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Climate change

Why this year’s UN climate conference is all about the money

Can climate finance go beyond talk? Plus, the US is seeing backlash to its landmark climate bill.

November 10, 2022
A woman removes garbage blocking an alleyway at the old market around the Al Sahaba mosque, rear, in in Sharm el-Sheikh, Egypt.
AP Photo/Peter Dejong

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I love warm, sunny days like the ones we’ve been having in the Northeast this week. As a climate reporter I’m also a bit concerned, though. It’s way too hot. I’m trying to follow some advice I heard recently: “Enjoy the weather, worry about the climate.”

To be clear, I haven’t seen any climate change attribution studies for this particular heat wave. But the past eight years have been the warmest on record, so I’ve definitely had climate change on my mind while I walk around town in a t-shirt in November. 

I’m not the only one thinking about climate change right now, since it’s the kickoff of the UN’s climate conference, COP27. It’s a key week for climate action, so let’s take some time to dig into a few things you need to know, including fatigue around all these international meetings, lots of talk about money, and some backlash to recently-passed US climate policy.

The context: lots of talk

COP is shorthand for the United Nations’ annual climate change conference. (The acronym stands for “Conference of the Parties.”) This year will be the 27th, hence, COP27. It’s being held over the next two weeks in Sharm El Sheikh, Egypt.

These conferences are time for world leaders and the climate community to get together to make new commitments, ask for support, and just generally talk.

This last one is becoming increasingly controversial. Many in the climate community have expressed frustration that we keep talking about climate action while greenhouse gas emissions and temperatures are rising almost every year. Thirty years of promises on climate action have been a lot of “blah blah blah,” as activist Greta Thunberg put it last year.

It’s not like nothing happens at the conferences, but anything that will gain approval from a significant number of major nations “has to be watered down to the point that it simply doesn’t demand much,” as my colleague James Temple put it in his introduction to COP26 last year.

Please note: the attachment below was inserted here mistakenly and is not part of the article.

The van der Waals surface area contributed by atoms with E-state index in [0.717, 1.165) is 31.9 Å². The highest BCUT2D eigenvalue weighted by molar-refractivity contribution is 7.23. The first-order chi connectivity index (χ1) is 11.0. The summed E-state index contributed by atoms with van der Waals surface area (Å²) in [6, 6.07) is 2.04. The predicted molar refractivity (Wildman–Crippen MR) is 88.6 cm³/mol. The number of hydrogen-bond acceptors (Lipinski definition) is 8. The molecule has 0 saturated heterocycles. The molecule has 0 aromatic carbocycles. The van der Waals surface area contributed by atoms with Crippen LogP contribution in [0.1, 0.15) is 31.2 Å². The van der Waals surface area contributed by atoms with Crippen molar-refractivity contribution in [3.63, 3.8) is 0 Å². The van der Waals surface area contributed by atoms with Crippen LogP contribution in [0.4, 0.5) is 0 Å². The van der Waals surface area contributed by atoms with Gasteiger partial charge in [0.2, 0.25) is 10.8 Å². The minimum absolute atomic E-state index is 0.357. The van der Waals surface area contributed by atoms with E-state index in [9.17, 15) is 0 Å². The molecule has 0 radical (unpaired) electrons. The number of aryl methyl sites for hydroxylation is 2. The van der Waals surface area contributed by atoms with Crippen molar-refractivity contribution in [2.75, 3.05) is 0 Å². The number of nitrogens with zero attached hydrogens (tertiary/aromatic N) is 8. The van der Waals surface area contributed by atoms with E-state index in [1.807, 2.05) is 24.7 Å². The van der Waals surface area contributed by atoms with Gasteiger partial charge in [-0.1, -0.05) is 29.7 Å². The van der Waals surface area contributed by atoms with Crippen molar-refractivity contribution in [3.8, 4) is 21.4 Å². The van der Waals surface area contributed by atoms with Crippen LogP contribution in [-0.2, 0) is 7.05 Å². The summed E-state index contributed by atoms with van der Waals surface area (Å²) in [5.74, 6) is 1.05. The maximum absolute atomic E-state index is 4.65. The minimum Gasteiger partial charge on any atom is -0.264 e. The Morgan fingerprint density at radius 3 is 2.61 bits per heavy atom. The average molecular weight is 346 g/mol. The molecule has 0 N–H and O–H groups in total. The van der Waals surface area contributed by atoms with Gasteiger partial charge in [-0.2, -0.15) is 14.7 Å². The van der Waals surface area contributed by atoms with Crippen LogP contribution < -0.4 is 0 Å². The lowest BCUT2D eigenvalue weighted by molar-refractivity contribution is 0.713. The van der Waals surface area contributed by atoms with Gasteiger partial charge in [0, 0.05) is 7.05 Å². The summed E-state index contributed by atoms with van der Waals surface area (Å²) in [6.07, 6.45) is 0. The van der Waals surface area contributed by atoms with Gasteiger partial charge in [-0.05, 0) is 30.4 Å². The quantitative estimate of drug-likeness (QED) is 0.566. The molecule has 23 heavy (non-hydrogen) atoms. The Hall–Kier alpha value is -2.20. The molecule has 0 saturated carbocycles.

Speaking of watered-down promises, the Paris Agreement is a product of COP21 in 2015. It’s the closest thing we have to an international treaty on climate change, with a couple of broad goals: 

  • Reduce warming to 2°C this century, and do our very best to limit it to 1.5°C.
  • Provide climate financing to developing countries.
  • Review individual nations’ plans every five years.

There’s nothing binding in the Paris Agreement, but it frames many of the international conversations about climate action. And right now, we’re not measuring up. Recent reports have made it clear that the world is still far from cutting emissions fast enough to meet Paris targets. Limiting warming below 1.5°C is looking increasingly out of reach, and even 2°C is going to require more action.

The major topic: money

One of the biggest conversations at COP27 will be over one question: who should be footing the bill for climate change? 

It’s been an unprecedented year for climate disasters. Flooding in Pakistan killed over 1,000 people, destroyed nearly 2 million homes, and caused an estimated $15 billion in damages. Drought in East Africa has wiped out crops, threatening people across the region with famine.

These disasters are hitting hardest for countries that have contributed very little to climate change, so some argue that rich countries like the US, which has contributed about 20% of the world’s historical emissions, should pay for it. China emits far more today than any other nation, and is the second-largest historical emitter, with 11% of the global total. 

“We are on a highway to climate hell with our foot on the accelerator.” 

UN Secretary General Antonio Guterres